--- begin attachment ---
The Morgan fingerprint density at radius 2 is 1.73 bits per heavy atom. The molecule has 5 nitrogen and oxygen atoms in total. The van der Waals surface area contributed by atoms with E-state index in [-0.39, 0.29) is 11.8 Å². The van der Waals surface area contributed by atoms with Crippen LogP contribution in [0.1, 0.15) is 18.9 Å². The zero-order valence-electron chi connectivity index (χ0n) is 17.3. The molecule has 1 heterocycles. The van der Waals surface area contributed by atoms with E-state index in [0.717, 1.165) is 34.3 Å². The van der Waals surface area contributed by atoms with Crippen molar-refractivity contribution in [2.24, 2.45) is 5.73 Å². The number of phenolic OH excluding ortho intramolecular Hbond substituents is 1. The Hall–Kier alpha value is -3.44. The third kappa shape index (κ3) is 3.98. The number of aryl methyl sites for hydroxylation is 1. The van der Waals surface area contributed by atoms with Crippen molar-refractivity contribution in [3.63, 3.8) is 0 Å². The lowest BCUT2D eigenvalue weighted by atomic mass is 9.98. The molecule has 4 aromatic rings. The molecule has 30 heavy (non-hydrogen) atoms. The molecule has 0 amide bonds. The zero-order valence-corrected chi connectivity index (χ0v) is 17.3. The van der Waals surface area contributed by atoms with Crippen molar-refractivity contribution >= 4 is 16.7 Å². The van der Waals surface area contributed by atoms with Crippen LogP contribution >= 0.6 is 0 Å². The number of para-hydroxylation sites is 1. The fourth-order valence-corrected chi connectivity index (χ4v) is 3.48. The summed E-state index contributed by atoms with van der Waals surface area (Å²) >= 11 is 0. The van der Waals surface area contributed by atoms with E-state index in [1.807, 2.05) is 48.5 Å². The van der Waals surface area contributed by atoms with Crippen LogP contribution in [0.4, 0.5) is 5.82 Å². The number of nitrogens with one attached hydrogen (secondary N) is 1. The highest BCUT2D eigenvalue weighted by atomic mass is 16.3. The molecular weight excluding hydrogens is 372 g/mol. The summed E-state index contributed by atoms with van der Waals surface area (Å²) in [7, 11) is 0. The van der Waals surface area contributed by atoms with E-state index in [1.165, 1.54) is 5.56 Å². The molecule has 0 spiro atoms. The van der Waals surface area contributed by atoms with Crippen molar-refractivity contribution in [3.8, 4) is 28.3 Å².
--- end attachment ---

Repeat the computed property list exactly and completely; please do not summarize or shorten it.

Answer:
The Morgan fingerprint density at radius 2 is 1.73 bits per heavy atom. The molecule has 5 nitrogen and oxygen atoms in total. The van der Waals surface area contributed by atoms with E-state index in [-0.39, 0.29) is 11.8 Å². The van der Waals surface area contributed by atoms with Crippen LogP contribution in [0.1, 0.15) is 18.9 Å². The zero-order valence-electron chi connectivity index (χ0n) is 17.3. The molecule has 1 heterocycles. The van der Waals surface area contributed by atoms with E-state index in [0.717, 1.165) is 34.3 Å². The van der Waals surface area contributed by atoms with Crippen molar-refractivity contribution in [2.24, 2.45) is 5.73 Å². The number of phenolic OH excluding ortho intramolecular Hbond substituents is 1. The Hall–Kier alpha value is -3.44. The third kappa shape index (κ3) is 3.98. The number of aryl methyl sites for hydroxylation is 1. The van der Waals surface area contributed by atoms with Crippen molar-refractivity contribution in [3.63, 3.8) is 0 Å². The lowest BCUT2D eigenvalue weighted by atomic mass is 9.98. The molecule has 4 aromatic rings. The molecule has 30 heavy (non-hydrogen) atoms. The molecule has 0 amide bonds. The zero-order valence-corrected chi connectivity index (χ0v) is 17.3. The van der Waals surface area contributed by atoms with Crippen molar-refractivity contribution >= 4 is 16.7 Å². The van der Waals surface area contributed by atoms with Crippen LogP contribution >= 0.6 is 0 Å². The number of para-hydroxylation sites is 1. The fourth-order valence-corrected chi connectivity index (χ4v) is 3.48. The summed E-state index contributed by atoms with van der Waals surface area (Å²) >= 11 is 0. The van der Waals surface area contributed by atoms with E-state index in [1.807, 2.05) is 48.5 Å². The van der Waals surface area contributed by atoms with Crippen LogP contribution in [0.4, 0.5) is 5.82 Å². The number of nitrogens with one attached hydrogen (secondary N) is 1. The highest BCUT2D eigenvalue weighted by atomic mass is 16.3. The molecular weight excluding hydrogens is 372 g/mol. The summed E-state index contributed by atoms with van der Waals surface area (Å²) in [7, 11) is 0. The van der Waals surface area contributed by atoms with E-state index in [1.165, 1.54) is 5.56 Å². The molecule has 0 spiro atoms. The van der Waals surface area contributed by atoms with Crippen molar-refractivity contribution in [3.8, 4) is 28.3 Å².